One month after Texas passed a law banning abortion after six weeks of pregnancy, Women’s March protesters will gather on Saturday in more than 650 processions in all 50 states and Washington in support of reproductive rights.
Rachel O’Leary Carmona, executive director of Women’s March, said that although abortion was never fully accessible, the Mississippi Landmark Row v. Wade decision, Texas’s abortion law, and the possibility of other states with similar laws in the Lone Star State, “unprecedented” attacks on reproductive freedom. .
“For a long time, our groups sounded the alarm bells around the entrance to the abortion, and many of us were told that we were hysterical and Rowe Wade would never be reversed,” Carmona said. “But now it is clear that our fears were both logical and proportional. We are in a break glass moment for America, and now is the time for mass mobilization and federal action.”
The procession is being planned before the restructuring of the Supreme Court.
“We don’t call it light,” the female marches Said in a tweet announcing the procession. “We are in grave danger of losing our reproductive freedom. We all have to fight.”
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In September, the Supreme Court refused to block Texas’ abortion law – the Women’s March said it had “effectively taken the next step toward reversing Rowe v. Wade.”
“Simply put: we are witnessing the most terrible threat to abortion in our lifetime.”
The Women’s March is partnering with more than 900 organizations, including Planned Parenthood, the National Latin Institute for Reproductive Justice, and the Working Family Party, which they call “constant attacks.”
Carmona said it was not just a women’s march but an alliance effort.
“It’s not just a women’s issue. It’s a racial justice issue. It’s an immigration issue. It’s all because abortion is healthcare and a fundamental right,” she added.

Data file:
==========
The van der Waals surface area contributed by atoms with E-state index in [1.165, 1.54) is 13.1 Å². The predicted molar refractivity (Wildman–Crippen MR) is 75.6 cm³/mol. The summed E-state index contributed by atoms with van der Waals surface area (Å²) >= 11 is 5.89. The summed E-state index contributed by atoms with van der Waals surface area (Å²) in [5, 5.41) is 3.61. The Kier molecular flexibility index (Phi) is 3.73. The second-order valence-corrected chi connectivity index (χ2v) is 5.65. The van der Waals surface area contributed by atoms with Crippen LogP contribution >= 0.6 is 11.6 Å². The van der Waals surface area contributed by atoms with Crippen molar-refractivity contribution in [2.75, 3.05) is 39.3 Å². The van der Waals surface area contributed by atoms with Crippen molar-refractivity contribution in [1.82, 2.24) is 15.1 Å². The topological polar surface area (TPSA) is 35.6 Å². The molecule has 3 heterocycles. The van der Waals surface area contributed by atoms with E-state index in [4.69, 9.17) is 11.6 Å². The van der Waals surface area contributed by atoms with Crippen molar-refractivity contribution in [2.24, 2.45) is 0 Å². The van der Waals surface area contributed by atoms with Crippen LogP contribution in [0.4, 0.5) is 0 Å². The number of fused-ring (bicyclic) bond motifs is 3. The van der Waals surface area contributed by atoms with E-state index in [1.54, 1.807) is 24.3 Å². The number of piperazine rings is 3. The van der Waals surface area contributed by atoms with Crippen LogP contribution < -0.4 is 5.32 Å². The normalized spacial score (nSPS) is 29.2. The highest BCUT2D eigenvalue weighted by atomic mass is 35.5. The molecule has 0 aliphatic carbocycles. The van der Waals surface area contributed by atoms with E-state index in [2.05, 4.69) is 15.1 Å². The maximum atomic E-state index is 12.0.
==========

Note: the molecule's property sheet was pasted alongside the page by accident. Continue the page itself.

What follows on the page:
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Carmona said it was important to include women of color in the organizing process for the march. She said the organizing and organizing committee behind the event was made up of colorful women.
Organizers are urging people to visit the event page and pledge to move forward on October 2nd.
According to the event page, the procession will require a mask and social distance. Organizers will also provide a hand sanitizer station and invite anyone who feels ill to attend a virtual event instead of a private one.
Virtual events are also a way to include immunocompromised people and others who may not be able to attend the procession in person, Carmona said. She encouraged people to donate to the abortion fund and contact their representatives to voice support for abortion access.
The inaugural Women’s March in 2017 began in protest of the election of then-President Donald Trump. In the latest fall, a procession paid tribute to the late Justice Ruth Bader Ginsberg and protested the nomination of current Justice Amy Connie Barrett to the Supreme Court.
“It will be a fight when it comes to consolidating our movement and proving to policymakers and the Supreme Court that we will not go silent,” he said.
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